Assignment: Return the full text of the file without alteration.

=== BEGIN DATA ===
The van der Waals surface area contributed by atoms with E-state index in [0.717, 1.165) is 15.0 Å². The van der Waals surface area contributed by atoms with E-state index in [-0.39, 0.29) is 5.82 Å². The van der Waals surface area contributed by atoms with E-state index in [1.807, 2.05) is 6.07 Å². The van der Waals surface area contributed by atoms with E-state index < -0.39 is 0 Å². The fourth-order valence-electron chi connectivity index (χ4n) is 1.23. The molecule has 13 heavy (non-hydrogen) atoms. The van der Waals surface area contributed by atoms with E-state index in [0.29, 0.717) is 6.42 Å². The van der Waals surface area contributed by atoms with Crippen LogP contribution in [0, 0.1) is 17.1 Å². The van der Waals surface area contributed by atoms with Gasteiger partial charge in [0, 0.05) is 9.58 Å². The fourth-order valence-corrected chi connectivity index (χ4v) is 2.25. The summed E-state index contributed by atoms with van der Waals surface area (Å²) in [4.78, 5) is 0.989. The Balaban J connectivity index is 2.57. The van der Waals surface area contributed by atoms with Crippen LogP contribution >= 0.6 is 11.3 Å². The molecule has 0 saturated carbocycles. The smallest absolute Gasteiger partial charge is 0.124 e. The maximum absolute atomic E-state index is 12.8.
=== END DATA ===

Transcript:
The van der Waals surface area contributed by atoms with E-state index in [0.717, 1.165) is 15.0 Å². The van der Waals surface area contributed by atoms with E-state index in [-0.39, 0.29) is 5.82 Å². The van der Waals surface area contributed by atoms with E-state index in [1.807, 2.05) is 6.07 Å². The van der Waals surface area contributed by atoms with E-state index < -0.39 is 0 Å². The fourth-order valence-electron chi connectivity index (χ4n) is 1.23. The molecule has 13 heavy (non-hydrogen) atoms. The van der Waals surface area contributed by atoms with E-state index in [0.29, 0.717) is 6.42 Å². The van der Waals surface area contributed by atoms with Crippen LogP contribution in [0, 0.1) is 17.1 Å². The van der Waals surface area contributed by atoms with Gasteiger partial charge in [0, 0.05) is 9.58 Å². The fourth-order valence-corrected chi connectivity index (χ4v) is 2.25. The summed E-state index contributed by atoms with van der Waals surface area (Å²) in [4.78, 5) is 0.989. The Balaban J connectivity index is 2.57. The van der Waals surface area contributed by atoms with Crippen LogP contribution >= 0.6 is 11.3 Å². The molecule has 0 saturated carbocycles. The smallest absolute Gasteiger partial charge is 0.124 e. The maximum absolute atomic E-state index is 12.8.